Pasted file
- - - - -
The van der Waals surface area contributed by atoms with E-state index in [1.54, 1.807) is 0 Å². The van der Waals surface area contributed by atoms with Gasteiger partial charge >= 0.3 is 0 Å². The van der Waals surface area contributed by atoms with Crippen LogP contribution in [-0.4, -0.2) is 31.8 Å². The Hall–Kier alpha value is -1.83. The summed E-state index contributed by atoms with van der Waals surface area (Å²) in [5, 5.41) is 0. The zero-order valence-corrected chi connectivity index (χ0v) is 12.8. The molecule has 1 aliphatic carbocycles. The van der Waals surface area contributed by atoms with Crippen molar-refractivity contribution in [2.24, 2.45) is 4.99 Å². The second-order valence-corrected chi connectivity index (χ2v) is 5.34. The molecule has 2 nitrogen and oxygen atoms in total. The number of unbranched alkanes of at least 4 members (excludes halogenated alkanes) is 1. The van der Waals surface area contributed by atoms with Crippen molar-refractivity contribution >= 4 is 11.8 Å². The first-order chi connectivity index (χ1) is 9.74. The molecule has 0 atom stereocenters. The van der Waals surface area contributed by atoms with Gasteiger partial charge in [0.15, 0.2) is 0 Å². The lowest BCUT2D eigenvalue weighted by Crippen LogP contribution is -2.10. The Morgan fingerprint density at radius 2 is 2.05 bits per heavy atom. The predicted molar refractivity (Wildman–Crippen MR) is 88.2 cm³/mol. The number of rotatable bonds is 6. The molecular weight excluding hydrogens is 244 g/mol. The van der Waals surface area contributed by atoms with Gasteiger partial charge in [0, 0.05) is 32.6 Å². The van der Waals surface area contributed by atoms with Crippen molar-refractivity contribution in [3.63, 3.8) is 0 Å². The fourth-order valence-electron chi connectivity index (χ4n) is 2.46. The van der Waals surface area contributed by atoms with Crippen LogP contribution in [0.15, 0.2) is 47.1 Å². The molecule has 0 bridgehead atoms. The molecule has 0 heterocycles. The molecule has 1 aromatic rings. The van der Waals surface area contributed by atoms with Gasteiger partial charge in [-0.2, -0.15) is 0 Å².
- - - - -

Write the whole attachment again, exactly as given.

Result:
The van der Waals surface area contributed by atoms with E-state index in [1.54, 1.807) is 0 Å². The van der Waals surface area contributed by atoms with Gasteiger partial charge >= 0.3 is 0 Å². The van der Waals surface area contributed by atoms with Crippen LogP contribution in [-0.4, -0.2) is 31.8 Å². The Hall–Kier alpha value is -1.83. The summed E-state index contributed by atoms with van der Waals surface area (Å²) in [5, 5.41) is 0. The zero-order valence-corrected chi connectivity index (χ0v) is 12.8. The molecule has 1 aliphatic carbocycles. The van der Waals surface area contributed by atoms with Crippen molar-refractivity contribution in [2.24, 2.45) is 4.99 Å². The second-order valence-corrected chi connectivity index (χ2v) is 5.34. The molecule has 2 nitrogen and oxygen atoms in total. The number of unbranched alkanes of at least 4 members (excludes halogenated alkanes) is 1. The van der Waals surface area contributed by atoms with Crippen molar-refractivity contribution >= 4 is 11.8 Å². The first-order chi connectivity index (χ1) is 9.74. The molecule has 0 atom stereocenters. The van der Waals surface area contributed by atoms with Gasteiger partial charge in [0.15, 0.2) is 0 Å². The lowest BCUT2D eigenvalue weighted by Crippen LogP contribution is -2.10. The Morgan fingerprint density at radius 2 is 2.05 bits per heavy atom. The predicted molar refractivity (Wildman–Crippen MR) is 88.2 cm³/mol. The number of rotatable bonds is 6. The molecular weight excluding hydrogens is 244 g/mol. The van der Waals surface area contributed by atoms with Gasteiger partial charge in [0, 0.05) is 32.6 Å². The van der Waals surface area contributed by atoms with Crippen molar-refractivity contribution in [3.63, 3.8) is 0 Å². The fourth-order valence-electron chi connectivity index (χ4n) is 2.46. The van der Waals surface area contributed by atoms with Crippen LogP contribution in [0.15, 0.2) is 47.1 Å². The molecule has 0 bridgehead atoms. The molecule has 0 heterocycles. The molecule has 1 aromatic rings. The van der Waals surface area contributed by atoms with Gasteiger partial charge in [-0.2, -0.15) is 0 Å².